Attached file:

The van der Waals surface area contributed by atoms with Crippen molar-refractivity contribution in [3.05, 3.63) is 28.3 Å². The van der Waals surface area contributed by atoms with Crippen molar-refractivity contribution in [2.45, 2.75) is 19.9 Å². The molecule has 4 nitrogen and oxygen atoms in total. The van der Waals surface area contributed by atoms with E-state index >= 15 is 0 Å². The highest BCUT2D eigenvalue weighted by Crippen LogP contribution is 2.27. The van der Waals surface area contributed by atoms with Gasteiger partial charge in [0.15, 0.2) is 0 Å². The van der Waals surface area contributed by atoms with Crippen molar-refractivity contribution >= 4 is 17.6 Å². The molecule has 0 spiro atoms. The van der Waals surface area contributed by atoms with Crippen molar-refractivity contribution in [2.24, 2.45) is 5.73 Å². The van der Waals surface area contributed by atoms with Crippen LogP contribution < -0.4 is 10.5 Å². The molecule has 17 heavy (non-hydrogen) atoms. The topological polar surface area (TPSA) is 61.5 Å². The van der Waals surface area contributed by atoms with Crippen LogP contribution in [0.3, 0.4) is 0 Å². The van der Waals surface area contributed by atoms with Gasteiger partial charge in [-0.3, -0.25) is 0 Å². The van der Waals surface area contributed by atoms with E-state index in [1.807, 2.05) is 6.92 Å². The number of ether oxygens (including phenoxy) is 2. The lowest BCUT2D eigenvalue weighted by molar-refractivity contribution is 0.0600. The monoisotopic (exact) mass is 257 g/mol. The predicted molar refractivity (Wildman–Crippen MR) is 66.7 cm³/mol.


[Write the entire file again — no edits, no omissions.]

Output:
The van der Waals surface area contributed by atoms with Crippen molar-refractivity contribution in [3.05, 3.63) is 28.3 Å². The van der Waals surface area contributed by atoms with Crippen molar-refractivity contribution in [2.45, 2.75) is 19.9 Å². The molecule has 4 nitrogen and oxygen atoms in total. The van der Waals surface area contributed by atoms with E-state index >= 15 is 0 Å². The highest BCUT2D eigenvalue weighted by Crippen LogP contribution is 2.27. The van der Waals surface area contributed by atoms with Gasteiger partial charge in [0.15, 0.2) is 0 Å². The van der Waals surface area contributed by atoms with Crippen molar-refractivity contribution >= 4 is 17.6 Å². The molecule has 0 spiro atoms. The van der Waals surface area contributed by atoms with Crippen molar-refractivity contribution in [2.24, 2.45) is 5.73 Å². The van der Waals surface area contributed by atoms with Crippen LogP contribution < -0.4 is 10.5 Å². The molecule has 17 heavy (non-hydrogen) atoms. The topological polar surface area (TPSA) is 61.5 Å². The van der Waals surface area contributed by atoms with Crippen LogP contribution in [0.3, 0.4) is 0 Å². The van der Waals surface area contributed by atoms with Gasteiger partial charge in [-0.3, -0.25) is 0 Å². The van der Waals surface area contributed by atoms with E-state index in [1.807, 2.05) is 6.92 Å². The number of ether oxygens (including phenoxy) is 2. The lowest BCUT2D eigenvalue weighted by molar-refractivity contribution is 0.0600. The monoisotopic (exact) mass is 257 g/mol. The predicted molar refractivity (Wildman–Crippen MR) is 66.7 cm³/mol.